magnSigma2   : Magnitude scale parameter
lengthScale  : Distance scale parameter
period       : Length of repetition period
mlengthScale : Matern lengthScale
N            : Degree of approximation
nu           : Matern smoothness parameter
mN           : Degree of approximation if squared exonential
valid        : If false, uses Bessel functions

df(t)/dt = F f(t) + L w(t)
spectral denisty of w(t) is Qc
y_k = H f(t_k) + r_k, r_k ~ N(0, R)


def reformat(conv_function):
    def wrapper(*args, **kwargs):
        F, L, Qc, H, Pinf = conv_function(*args, **kwargs)
        if len(L.shape) == 1: L = np.diag(L)
        if len(H.shape) == 1: H = H.reshape(1, -1)
        if type(Qc) is not np.ndarray: Qc = np.array(Qc).reshape(1, 1)
        if len(Qc.shape) == 2: Qc = np.diag(Qc)
        return F, L, Qc, H, Pinf
    return wrapper

class StateSpaceModels:

    def Periodic(magnSigma2 = 1, lengthScale = 1, period = 1, N = 6):

        q2 = 2 * magnSigma2 * np.exp(-1/lengthScale**2) *\
            iv(np.arange(0, N + 1), 1/lengthScale**2)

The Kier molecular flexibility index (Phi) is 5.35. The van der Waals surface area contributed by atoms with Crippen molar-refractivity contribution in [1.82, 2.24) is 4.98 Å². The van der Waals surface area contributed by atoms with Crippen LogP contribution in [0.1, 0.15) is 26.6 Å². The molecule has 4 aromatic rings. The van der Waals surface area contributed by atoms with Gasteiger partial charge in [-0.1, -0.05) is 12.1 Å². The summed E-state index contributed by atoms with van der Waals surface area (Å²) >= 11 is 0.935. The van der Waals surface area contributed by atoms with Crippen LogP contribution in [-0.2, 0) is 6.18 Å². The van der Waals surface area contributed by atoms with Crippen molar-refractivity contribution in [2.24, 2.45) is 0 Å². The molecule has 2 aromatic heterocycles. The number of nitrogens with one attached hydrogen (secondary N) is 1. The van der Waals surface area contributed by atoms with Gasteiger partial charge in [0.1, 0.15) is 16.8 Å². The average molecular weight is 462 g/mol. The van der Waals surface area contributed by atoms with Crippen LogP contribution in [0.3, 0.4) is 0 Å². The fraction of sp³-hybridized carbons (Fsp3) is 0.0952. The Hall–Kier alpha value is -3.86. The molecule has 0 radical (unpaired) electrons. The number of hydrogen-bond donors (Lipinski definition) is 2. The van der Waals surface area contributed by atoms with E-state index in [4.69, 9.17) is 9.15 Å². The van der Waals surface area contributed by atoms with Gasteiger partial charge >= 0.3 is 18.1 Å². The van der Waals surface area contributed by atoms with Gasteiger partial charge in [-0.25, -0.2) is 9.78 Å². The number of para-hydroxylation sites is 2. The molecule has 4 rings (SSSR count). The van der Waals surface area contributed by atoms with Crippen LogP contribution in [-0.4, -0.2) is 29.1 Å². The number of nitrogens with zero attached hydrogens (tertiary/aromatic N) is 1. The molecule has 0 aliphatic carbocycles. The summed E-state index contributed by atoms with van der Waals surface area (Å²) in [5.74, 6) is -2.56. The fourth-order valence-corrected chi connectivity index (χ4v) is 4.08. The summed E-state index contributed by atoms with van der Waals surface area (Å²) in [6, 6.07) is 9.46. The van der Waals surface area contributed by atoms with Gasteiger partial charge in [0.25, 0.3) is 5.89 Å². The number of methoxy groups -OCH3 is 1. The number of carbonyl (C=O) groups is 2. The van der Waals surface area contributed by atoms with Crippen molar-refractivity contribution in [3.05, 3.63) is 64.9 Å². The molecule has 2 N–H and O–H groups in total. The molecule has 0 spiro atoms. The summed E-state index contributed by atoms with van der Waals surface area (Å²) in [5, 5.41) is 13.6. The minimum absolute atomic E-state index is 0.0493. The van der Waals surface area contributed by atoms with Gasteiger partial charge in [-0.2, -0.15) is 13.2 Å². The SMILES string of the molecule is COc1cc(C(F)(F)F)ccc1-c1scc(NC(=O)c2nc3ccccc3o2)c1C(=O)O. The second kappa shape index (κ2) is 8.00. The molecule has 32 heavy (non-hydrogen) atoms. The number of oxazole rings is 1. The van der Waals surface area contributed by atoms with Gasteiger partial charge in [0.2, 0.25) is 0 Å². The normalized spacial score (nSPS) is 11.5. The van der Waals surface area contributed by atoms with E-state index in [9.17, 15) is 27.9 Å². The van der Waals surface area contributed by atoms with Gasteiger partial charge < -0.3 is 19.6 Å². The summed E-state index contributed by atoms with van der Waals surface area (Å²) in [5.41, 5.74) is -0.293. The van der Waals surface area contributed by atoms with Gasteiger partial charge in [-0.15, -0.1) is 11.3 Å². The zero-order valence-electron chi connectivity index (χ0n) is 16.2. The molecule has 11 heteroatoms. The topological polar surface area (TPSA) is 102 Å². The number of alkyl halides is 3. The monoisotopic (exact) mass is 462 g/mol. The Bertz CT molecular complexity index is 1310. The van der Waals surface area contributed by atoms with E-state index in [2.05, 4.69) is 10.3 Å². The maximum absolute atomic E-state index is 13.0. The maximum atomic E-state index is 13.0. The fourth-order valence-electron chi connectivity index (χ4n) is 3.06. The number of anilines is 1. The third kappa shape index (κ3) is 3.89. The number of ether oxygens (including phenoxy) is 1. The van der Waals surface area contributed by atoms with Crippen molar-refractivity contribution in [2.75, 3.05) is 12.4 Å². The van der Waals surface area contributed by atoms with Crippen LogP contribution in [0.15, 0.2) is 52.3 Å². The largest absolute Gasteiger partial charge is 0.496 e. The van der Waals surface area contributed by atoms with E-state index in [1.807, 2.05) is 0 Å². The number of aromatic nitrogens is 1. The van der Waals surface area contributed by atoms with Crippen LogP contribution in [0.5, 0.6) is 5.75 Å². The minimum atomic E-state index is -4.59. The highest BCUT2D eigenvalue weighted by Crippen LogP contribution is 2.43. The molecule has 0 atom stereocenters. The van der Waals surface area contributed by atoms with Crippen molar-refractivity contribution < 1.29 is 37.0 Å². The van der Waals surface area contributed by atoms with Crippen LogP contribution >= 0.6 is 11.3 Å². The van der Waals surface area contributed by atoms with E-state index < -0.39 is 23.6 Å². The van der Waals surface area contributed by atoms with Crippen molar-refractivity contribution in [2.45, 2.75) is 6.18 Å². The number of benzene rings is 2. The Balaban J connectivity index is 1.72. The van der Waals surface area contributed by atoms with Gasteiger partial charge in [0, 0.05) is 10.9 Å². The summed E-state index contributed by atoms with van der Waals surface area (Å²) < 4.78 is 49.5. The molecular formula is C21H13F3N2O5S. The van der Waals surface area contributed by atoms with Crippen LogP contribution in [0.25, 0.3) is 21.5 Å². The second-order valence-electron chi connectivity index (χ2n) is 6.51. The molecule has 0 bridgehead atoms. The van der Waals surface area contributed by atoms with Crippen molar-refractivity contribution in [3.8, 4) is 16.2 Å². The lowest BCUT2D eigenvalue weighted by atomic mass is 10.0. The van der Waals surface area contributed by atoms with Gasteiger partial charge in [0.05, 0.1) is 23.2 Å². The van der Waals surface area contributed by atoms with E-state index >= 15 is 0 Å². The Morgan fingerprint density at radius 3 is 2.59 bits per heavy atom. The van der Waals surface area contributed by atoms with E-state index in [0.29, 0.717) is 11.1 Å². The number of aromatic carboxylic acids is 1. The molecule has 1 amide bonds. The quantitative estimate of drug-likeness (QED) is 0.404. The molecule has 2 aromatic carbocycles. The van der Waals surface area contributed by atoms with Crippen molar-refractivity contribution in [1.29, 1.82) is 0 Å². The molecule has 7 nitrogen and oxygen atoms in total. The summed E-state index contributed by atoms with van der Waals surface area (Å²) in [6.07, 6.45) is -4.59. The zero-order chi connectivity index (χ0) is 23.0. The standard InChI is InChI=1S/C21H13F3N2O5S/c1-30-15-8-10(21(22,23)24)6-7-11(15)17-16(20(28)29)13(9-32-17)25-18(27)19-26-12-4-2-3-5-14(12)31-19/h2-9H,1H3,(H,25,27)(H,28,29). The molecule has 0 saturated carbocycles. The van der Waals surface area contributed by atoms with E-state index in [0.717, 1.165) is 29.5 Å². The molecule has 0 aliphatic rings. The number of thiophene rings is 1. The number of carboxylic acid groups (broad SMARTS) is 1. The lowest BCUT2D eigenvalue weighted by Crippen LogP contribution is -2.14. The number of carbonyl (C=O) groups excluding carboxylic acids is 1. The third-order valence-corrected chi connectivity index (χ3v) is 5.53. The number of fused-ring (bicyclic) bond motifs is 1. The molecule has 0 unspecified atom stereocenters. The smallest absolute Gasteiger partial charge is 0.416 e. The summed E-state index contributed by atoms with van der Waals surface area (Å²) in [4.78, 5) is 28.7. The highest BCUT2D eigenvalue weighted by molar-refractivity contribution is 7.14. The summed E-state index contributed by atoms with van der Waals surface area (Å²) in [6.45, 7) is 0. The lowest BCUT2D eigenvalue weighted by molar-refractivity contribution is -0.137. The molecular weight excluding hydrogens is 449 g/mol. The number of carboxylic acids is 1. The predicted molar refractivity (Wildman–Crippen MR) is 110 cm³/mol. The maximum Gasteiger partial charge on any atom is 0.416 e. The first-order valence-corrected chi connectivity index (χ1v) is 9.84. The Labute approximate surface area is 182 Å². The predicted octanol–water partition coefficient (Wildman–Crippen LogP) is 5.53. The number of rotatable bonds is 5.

q2[0] *= 0.5

        w0 = 2*np.pi/period
        F = np.kron(np.diag(np.arange(0, N + 1)), [[0, -w0], [w0, 0]])
        L = np.eye(2 * (N + 1))
        Qc = np.zeros(2 * (N + 1))
        Pinf = np.kron(np.diag(q2), np.eye(2))
        H = np.kron(np.ones((1, N + 1)), [1, 0])

        return F, L, Qc, H, Pinf

    def Cosine(magnSigma2 = 1, period = 1):

        w0 = 2*np.pi*period
        F = np.array([[0, -w0], [w0, 0]])
        L = np.eye(2)
        Qc = np.zeros(2)
        Pinf = np.eye(2) * magnSigma2
        H = np.array([1, 0])

        return F, L, Qc, H, Pinf

    def Matern52(magnSigma2 = 1, lengthScale = 1):

        lambda_ = np.sqrt(5) / lengthScale
        F = np.array([
            [          0,             1,          0],
            [          0,             0,          1],
            [-lambda_**3, -3*lambda_**2, -3*lambda_]])
        L = np.array([[0], [0], [1]])
        Qc = (400*np.sqrt(5)*lengthScale*magnSigma2) / (3 * lengthScale**6)
        H = np.array([1, 0, 0])

        kappa = 5*magnSigma2 / (3*lengthScale**2)
        Pinf = np.array([
        	[magnSigma2, 0    , -kappa],
        	[0         , kappa,      0],
        	[-kappa    , 0    , 25*magnSigma2/lengthScale**4]])

        return F, L, Qc, H, Pinf

    def Quasiperiodic(magnSigma2 = 1, lengthScale = 1, period = 1,
        mlengthScale = 1, N = 6, use_cosine = False):
        # unused args: nu = 3/2, mN = 6

        if use_cosine:
            F1, L1, Qc1, H1, Pinf1 = StateSpaceModels.Cosine(1, period)
            F1, L1, Qc1, H1, Pinf1 = StateSpaceModels.Periodic(1, lengthScale, period, N)